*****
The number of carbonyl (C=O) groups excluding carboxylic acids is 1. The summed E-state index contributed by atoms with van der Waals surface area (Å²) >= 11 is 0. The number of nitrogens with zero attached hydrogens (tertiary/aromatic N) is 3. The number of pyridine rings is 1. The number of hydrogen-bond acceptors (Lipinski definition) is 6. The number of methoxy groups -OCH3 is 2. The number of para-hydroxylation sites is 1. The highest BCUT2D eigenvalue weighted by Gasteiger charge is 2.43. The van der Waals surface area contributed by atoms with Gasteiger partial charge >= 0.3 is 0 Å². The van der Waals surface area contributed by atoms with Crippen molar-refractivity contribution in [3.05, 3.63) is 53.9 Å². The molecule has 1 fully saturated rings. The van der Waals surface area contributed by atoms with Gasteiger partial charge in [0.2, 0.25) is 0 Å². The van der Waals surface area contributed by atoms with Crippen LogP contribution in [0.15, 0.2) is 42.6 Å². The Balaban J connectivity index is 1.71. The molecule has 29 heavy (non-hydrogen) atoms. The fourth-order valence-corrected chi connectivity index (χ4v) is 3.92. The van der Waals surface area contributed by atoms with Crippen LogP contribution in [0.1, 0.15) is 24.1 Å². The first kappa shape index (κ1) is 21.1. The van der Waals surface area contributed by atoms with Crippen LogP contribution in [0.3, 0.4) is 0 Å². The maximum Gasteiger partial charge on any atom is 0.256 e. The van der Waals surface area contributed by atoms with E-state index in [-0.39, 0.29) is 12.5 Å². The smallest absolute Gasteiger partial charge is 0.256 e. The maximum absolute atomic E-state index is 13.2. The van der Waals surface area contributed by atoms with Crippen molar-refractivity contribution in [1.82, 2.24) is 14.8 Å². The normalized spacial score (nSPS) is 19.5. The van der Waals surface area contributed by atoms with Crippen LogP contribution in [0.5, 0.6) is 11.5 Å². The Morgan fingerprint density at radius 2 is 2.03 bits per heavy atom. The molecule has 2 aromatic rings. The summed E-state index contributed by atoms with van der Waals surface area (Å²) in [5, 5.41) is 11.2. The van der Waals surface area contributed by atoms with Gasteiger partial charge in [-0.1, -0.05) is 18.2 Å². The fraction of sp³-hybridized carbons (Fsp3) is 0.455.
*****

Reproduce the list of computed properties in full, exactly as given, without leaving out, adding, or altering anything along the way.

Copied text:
The number of carbonyl (C=O) groups excluding carboxylic acids is 1. The summed E-state index contributed by atoms with van der Waals surface area (Å²) >= 11 is 0. The number of nitrogens with zero attached hydrogens (tertiary/aromatic N) is 3. The number of pyridine rings is 1. The number of hydrogen-bond acceptors (Lipinski definition) is 6. The number of methoxy groups -OCH3 is 2. The number of para-hydroxylation sites is 1. The highest BCUT2D eigenvalue weighted by Gasteiger charge is 2.43. The van der Waals surface area contributed by atoms with Gasteiger partial charge >= 0.3 is 0 Å². The van der Waals surface area contributed by atoms with Crippen molar-refractivity contribution in [3.05, 3.63) is 53.9 Å². The molecule has 1 fully saturated rings. The van der Waals surface area contributed by atoms with Gasteiger partial charge in [0.2, 0.25) is 0 Å². The van der Waals surface area contributed by atoms with Crippen LogP contribution in [0.15, 0.2) is 42.6 Å². The Balaban J connectivity index is 1.71. The molecule has 29 heavy (non-hydrogen) atoms. The fourth-order valence-corrected chi connectivity index (χ4v) is 3.92. The van der Waals surface area contributed by atoms with Crippen LogP contribution in [0.1, 0.15) is 24.1 Å². The first kappa shape index (κ1) is 21.1. The van der Waals surface area contributed by atoms with Crippen LogP contribution in [0.3, 0.4) is 0 Å². The maximum Gasteiger partial charge on any atom is 0.256 e. The van der Waals surface area contributed by atoms with E-state index in [-0.39, 0.29) is 12.5 Å². The smallest absolute Gasteiger partial charge is 0.256 e. The maximum absolute atomic E-state index is 13.2. The van der Waals surface area contributed by atoms with Crippen molar-refractivity contribution in [1.82, 2.24) is 14.8 Å². The normalized spacial score (nSPS) is 19.5. The van der Waals surface area contributed by atoms with Crippen LogP contribution in [0.5, 0.6) is 11.5 Å². The Morgan fingerprint density at radius 2 is 2.03 bits per heavy atom. The molecule has 2 aromatic rings. The summed E-state index contributed by atoms with van der Waals surface area (Å²) in [5, 5.41) is 11.2. The van der Waals surface area contributed by atoms with Gasteiger partial charge in [-0.1, -0.05) is 18.2 Å². The fraction of sp³-hybridized carbons (Fsp3) is 0.455.